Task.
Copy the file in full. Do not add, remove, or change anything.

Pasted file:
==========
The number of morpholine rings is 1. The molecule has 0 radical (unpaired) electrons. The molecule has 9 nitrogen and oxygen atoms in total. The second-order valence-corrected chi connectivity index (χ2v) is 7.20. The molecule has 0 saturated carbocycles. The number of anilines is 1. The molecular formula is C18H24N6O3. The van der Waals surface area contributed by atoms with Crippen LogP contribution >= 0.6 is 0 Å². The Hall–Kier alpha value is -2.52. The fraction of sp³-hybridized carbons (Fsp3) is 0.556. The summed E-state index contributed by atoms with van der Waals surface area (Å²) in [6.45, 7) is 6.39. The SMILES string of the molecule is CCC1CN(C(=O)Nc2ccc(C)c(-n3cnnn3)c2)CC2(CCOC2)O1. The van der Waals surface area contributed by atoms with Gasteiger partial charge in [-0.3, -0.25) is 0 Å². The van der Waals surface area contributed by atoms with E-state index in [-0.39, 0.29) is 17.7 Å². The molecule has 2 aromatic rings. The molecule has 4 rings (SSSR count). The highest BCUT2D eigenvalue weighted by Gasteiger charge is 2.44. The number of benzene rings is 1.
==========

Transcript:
The number of morpholine rings is 1. The molecule has 0 radical (unpaired) electrons. The molecule has 9 nitrogen and oxygen atoms in total. The second-order valence-corrected chi connectivity index (χ2v) is 7.20. The molecule has 0 saturated carbocycles. The number of anilines is 1. The molecular formula is C18H24N6O3. The van der Waals surface area contributed by atoms with Crippen LogP contribution >= 0.6 is 0 Å². The Hall–Kier alpha value is -2.52. The fraction of sp³-hybridized carbons (Fsp3) is 0.556. The summed E-state index contributed by atoms with van der Waals surface area (Å²) in [6.45, 7) is 6.39. The SMILES string of the molecule is CCC1CN(C(=O)Nc2ccc(C)c(-n3cnnn3)c2)CC2(CCOC2)O1. The van der Waals surface area contributed by atoms with Gasteiger partial charge in [-0.3, -0.25) is 0 Å². The van der Waals surface area contributed by atoms with E-state index in [-0.39, 0.29) is 17.7 Å². The molecule has 2 aromatic rings. The molecule has 4 rings (SSSR count). The highest BCUT2D eigenvalue weighted by Gasteiger charge is 2.44. The number of benzene rings is 1.